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I have had 2 trailers with the Reflectix/Ratfur insulation - a Scamp and a Casita. I lived in Alaska at the time and frequently camped in sub-freezing temps. It wasn't hard to stay warm in such a small space, but the furnace cycled constantly. When boondocking, my battery would only last one night or less. Later, I moved to hot and humid Arkansas with the Casita. The AC compressor cycled constantly trying to keep the trailer cool. I did cover the windows with Reflectix from Lowe's and it was a big help to reflect solar heating. But clearly, the insulation was not effective for hot or cold weather.


Now that I am back in a cold climate, I just need a better insulated trailer. My Bigfoot has foam insulation (including the floor) and double pane windows and I can use it through the November hunting seasons. I understand that the majority of members on this forum don't camp frequently in extreme conditions, so it is a non-issue for most of you.


The most interesting tidbit in the article was that the bubble-wrap insulation wasn't any cheaper than a superior foam insulation. Just for the sake of saving energy for heating and cooling, I would like to see all FGRV factories use a higher quality insulation. I don't know why they couldn't glue some closed-cell foam to the walls instead of the bubble wrap. Scamp and Casita famously keep doing everything the same way for decades. I believe Oliver and Escape are the only other manufacturers that offer a higher quality insulation.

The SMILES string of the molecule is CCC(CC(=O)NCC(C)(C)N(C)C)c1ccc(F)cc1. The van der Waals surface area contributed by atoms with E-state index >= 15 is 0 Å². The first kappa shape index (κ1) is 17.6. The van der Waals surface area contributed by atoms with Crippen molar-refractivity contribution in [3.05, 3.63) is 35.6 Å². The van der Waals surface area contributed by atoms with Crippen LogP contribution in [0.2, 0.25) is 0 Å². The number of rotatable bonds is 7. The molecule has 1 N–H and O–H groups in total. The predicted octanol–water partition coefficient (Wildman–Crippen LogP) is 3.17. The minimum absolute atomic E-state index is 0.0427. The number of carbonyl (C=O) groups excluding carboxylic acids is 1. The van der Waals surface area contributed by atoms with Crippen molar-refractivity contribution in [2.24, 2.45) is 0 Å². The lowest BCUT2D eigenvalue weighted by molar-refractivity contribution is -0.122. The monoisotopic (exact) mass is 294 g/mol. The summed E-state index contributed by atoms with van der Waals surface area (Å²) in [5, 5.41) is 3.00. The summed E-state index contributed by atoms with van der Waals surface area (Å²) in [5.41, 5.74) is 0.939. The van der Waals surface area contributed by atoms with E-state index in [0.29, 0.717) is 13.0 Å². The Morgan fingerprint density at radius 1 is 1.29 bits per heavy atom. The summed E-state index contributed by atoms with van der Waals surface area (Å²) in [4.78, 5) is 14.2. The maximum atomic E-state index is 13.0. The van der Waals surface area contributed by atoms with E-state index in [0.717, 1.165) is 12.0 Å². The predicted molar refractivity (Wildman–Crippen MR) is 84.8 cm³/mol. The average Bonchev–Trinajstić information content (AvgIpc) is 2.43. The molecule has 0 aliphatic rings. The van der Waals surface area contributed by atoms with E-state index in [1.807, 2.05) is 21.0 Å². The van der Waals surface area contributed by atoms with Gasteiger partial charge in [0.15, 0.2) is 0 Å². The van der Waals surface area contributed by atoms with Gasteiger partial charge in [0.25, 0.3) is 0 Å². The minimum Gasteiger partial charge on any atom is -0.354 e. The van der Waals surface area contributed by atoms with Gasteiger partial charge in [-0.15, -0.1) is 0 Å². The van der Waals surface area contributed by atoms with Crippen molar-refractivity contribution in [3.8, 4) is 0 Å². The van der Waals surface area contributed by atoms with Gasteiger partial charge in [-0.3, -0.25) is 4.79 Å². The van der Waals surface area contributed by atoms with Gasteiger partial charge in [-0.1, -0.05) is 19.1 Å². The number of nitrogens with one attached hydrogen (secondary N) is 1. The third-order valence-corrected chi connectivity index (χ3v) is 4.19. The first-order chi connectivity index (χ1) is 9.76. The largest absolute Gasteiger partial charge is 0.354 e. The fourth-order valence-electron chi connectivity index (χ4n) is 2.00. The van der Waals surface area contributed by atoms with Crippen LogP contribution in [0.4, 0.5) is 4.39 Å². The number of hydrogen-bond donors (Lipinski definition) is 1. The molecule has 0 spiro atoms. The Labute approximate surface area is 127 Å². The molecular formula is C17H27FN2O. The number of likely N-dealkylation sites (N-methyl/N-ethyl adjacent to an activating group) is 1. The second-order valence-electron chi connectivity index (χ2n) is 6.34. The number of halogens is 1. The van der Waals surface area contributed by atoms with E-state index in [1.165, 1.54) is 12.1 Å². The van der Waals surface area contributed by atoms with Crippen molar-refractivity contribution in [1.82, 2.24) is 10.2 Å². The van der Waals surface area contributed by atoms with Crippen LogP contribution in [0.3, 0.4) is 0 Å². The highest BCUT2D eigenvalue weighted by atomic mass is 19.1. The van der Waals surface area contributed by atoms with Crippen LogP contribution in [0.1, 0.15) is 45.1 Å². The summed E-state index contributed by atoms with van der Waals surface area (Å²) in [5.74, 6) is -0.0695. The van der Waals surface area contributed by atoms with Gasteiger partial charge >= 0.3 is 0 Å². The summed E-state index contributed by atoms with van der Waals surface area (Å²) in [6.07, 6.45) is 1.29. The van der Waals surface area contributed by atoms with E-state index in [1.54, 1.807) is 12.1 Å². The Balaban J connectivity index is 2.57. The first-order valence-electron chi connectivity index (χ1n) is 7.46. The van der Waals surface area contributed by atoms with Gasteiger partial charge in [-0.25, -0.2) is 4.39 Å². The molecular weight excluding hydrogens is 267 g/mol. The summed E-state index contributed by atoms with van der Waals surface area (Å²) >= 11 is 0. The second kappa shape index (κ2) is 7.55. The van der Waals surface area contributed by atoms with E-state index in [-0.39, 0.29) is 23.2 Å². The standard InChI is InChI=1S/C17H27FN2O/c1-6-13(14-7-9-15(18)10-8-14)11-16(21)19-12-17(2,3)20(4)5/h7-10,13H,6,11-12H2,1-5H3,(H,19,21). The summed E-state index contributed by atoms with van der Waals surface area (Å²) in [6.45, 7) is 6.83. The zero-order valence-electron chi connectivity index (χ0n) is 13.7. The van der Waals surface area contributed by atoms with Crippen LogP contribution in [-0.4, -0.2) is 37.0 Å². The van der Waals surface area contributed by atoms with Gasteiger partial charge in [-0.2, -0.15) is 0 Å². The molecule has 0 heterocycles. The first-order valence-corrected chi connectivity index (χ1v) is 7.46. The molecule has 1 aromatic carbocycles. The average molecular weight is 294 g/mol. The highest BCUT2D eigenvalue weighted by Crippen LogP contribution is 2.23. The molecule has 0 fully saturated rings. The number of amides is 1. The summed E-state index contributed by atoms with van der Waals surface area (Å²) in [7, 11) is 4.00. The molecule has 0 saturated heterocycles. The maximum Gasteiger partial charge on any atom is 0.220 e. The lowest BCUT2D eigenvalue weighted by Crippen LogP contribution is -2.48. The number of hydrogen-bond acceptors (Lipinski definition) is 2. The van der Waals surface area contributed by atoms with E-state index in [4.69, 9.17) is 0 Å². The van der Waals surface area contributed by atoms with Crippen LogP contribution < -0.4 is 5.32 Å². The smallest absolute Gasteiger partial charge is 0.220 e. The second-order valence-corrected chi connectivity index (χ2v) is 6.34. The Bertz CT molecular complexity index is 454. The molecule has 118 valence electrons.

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Old 08-14-2015, 01:58 PM   #22
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Clearification Please

Quote:
Originally Posted by David and Nancy View Post
I have had 2 trailers with the Reflectix/Ratfur insulation - a Scamp and a Casita. I lived in Alaska at the time and frequently camped in sub-freezing temps. It wasn't hard to stay warm in such a small space, but the furnace cycled constantly. When boondocking, my battery would only last one night or less. Later, I moved to hot and humid Arkansas with the Casita. The AC compressor cycled constantly trying to keep the trailer cool. I did cover the windows with Reflectix from Lowe's and it was a big help to reflect solar heating. But clearly, the insulation was not effective for hot or cold weather.